Sometimes, a small jar of Nutella just won't do. For those who can't get enough of the chocolatey hazelnut spread, Costco offers a bigger size—to the tune of 6.6 pounds. It costs $22, which is about $14 cheaper than splurging on 14 smaller jars weighing 7.7 ounces apiece. As Thrillist points out, in-store deals are only available to Costco members, but anyone can take advantage of discounts when they order online.

2. 23 pounds of macaroni & cheese

If bathing in macaroni and cheese is on your bucket list, now's your chance. Costco offers a $90 tub filled with 23 pounds of elbow macaroni and cheddar sauce mix, all of which comes in a "heavy duty" 6-gallon bucket. With enough food to serve 180 people, it's designed to last up to 20 years "if stored in a dry, cool environment"—so yes, it's bunker-approved. (Although, sadly, it's currently out of stock.)

3. A lifetime supply of honey

Given the uncertain future of honeybees (and by extension, honey), it might not be a bad idea to stock up on the sweet, sticky stuff. Costco's 40-pound tub of GloryBee Clover Blossom Honey costs $127. Considering that a 48-ounce jar of honey costs $27 on GloryBee's website, this represents savings of more than $200.

4. Emergency rations of mashed potatoes

This bucket of food is explicitly designed for surviving rather than feasting, but who's to say that a sudden craving for mashed potatoes or mac and cheese isn't an emergency? Costco's Emergency Food kit contains a one-month supply of various foods, including oatmeal, cheddar cheese grits with green chilies, chicken-flavored vegetable stew, and a rice and orzo pilaf. It will set you back $115, but again, it has a shelf life of 20 years.

5. 60 servings of freeze-dried breakfast skillet

Mountain House's breakfast skillet comes in six coffee-sized cans rather than one oversized bucket, but it still serves the same purpose. For $160, you get 60 servings of scrambled eggs mixed with hash browns, pork sausage, peppers, and onions. Just be sure to add the right amount of water, unless you like your eggs runny.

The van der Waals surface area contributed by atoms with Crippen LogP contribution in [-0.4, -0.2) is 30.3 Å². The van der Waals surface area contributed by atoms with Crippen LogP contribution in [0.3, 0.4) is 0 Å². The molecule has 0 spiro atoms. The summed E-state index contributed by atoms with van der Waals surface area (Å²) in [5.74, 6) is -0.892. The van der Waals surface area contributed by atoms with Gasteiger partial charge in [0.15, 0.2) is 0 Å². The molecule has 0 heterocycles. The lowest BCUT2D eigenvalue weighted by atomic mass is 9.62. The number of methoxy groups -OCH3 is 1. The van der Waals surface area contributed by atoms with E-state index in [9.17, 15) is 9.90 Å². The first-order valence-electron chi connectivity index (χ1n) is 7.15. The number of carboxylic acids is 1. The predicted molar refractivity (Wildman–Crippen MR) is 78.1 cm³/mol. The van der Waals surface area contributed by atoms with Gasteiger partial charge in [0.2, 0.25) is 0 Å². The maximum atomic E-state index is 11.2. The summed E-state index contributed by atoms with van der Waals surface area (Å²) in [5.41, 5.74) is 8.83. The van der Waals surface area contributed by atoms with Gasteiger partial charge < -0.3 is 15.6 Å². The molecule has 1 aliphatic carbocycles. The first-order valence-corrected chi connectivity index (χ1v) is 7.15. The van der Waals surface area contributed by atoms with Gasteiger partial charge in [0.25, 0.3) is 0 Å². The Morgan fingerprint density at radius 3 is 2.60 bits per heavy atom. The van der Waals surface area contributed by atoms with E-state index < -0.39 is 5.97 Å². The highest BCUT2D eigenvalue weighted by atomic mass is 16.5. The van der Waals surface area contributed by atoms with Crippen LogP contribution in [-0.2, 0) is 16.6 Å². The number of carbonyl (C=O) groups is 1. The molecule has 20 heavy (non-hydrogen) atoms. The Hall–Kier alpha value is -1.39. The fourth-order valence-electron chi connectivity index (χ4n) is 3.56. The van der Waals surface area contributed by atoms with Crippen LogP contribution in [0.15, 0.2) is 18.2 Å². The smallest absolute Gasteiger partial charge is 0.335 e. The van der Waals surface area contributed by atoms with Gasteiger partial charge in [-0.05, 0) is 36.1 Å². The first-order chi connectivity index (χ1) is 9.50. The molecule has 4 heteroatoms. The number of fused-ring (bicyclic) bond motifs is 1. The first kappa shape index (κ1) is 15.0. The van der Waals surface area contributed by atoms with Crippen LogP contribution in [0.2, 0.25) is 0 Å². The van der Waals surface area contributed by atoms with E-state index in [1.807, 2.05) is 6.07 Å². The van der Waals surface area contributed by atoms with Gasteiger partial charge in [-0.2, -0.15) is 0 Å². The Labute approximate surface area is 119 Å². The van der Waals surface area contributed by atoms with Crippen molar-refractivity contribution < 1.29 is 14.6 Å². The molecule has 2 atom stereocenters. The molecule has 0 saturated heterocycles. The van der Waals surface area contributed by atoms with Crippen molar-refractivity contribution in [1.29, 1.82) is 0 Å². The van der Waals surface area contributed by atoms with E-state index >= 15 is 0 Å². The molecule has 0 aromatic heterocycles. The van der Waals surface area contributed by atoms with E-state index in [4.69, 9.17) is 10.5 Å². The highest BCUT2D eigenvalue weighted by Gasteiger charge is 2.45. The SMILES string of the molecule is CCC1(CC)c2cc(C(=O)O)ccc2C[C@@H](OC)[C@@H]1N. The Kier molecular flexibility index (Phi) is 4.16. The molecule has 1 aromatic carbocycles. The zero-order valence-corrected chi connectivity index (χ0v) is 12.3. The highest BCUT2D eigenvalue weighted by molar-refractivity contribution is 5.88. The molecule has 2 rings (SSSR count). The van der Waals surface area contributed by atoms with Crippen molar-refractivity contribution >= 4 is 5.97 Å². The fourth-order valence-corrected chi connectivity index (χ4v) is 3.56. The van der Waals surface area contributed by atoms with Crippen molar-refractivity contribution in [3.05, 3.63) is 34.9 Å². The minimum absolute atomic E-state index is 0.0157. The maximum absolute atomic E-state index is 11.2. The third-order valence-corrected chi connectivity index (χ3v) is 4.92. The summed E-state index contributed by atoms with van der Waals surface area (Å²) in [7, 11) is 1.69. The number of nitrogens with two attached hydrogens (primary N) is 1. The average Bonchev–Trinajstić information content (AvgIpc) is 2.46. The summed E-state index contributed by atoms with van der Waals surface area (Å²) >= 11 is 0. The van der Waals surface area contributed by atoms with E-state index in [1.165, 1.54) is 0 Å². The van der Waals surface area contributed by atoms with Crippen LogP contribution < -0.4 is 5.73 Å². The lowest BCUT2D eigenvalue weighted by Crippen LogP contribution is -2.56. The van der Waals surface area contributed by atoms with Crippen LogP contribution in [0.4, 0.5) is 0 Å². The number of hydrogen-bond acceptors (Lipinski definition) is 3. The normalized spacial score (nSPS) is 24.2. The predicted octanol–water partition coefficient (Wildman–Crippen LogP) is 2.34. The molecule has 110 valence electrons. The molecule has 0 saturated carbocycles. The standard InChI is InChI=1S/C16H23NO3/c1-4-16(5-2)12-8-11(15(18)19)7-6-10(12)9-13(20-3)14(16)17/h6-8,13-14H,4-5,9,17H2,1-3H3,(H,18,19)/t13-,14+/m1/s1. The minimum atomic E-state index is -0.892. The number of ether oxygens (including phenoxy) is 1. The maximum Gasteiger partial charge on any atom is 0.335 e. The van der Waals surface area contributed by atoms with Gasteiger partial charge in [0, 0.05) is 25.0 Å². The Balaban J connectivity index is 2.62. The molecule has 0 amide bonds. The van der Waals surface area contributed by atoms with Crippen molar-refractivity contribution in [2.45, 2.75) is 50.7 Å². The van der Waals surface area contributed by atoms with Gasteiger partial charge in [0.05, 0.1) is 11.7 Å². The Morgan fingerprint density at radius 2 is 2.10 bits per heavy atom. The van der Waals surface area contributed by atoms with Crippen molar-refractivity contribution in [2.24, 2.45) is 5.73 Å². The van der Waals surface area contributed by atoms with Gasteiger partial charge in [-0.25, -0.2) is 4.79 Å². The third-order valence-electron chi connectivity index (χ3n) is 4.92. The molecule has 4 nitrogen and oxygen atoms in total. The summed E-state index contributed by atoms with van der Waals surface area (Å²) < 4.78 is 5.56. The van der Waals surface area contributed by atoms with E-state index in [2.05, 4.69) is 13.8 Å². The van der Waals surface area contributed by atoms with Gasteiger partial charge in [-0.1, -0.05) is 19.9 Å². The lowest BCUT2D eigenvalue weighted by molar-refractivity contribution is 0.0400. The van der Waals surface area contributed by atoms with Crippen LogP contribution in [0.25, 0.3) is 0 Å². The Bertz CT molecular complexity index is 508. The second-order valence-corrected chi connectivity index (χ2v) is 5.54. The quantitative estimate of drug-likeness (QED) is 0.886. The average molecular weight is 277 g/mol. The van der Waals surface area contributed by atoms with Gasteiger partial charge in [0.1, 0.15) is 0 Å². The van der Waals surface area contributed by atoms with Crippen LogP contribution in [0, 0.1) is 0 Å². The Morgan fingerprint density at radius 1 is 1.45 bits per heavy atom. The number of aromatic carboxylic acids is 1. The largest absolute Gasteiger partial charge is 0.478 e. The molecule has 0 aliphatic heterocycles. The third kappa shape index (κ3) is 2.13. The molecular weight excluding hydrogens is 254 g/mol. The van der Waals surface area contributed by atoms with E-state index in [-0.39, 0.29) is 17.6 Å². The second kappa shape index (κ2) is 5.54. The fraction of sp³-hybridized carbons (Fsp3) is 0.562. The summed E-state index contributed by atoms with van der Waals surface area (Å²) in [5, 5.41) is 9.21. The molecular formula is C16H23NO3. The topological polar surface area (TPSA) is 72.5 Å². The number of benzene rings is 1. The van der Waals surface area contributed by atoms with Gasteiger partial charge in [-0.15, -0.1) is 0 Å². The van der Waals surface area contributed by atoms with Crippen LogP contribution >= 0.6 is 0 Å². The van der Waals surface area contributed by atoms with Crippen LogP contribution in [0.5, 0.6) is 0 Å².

Want More Pizza in Your Life? Order One 18-Inch Pie Instead of Two 12-Inch Pies

iStock.com/smpics
iStock.com/smpics

When ordering pizza for guests (or when throwing yourself a personal pizza party), it can be tempting to spring for two medium pies over one large one. It may end up being more expensive, but it also feels like the logical choice: Two 12-inch pies should give you more cheesy goodness per square inch than an 18-inch pie, right?

That may be what pizzerias want you to think, but as Fermat's Library recently illustrated on Twitter, it's not the case. One large, 18-inch pie boasts a full 28 more square inches of pizza than two small 12-inch pies, making the larger pie by far the better deal.

Even though the diameter of the large pizza is smaller than the combined diameters of the two medium pies, it still has a larger total area. To get the area of the circle, you have to square the radius (which is half of the diameter) and multiply that by pi (about 3.14). This means the area of an 18-inch pizza is 254 square inches, while the combined area of two 12-inch pies is only 226 inches.

The geometry required to calculate your pizza order isn't too complicated, but the tweet was apparently eye-opening enough to garner a viral response. Some people were thankful for the math tip, while others had trouble wrapping their heads around it. Mathematician Tamás Görbe pointed out that while an 18-inch pie technically gives you more food, two 12-inches pies give you 33.3 percent more crust—something to keep in mind if that's your favorite part.

In case you're looking for another excuse to order pizza, January 13 marked the start of National Pizza Week. Here are some facts about the beloved dish to celebrate the occasion.

[h/t Mashable]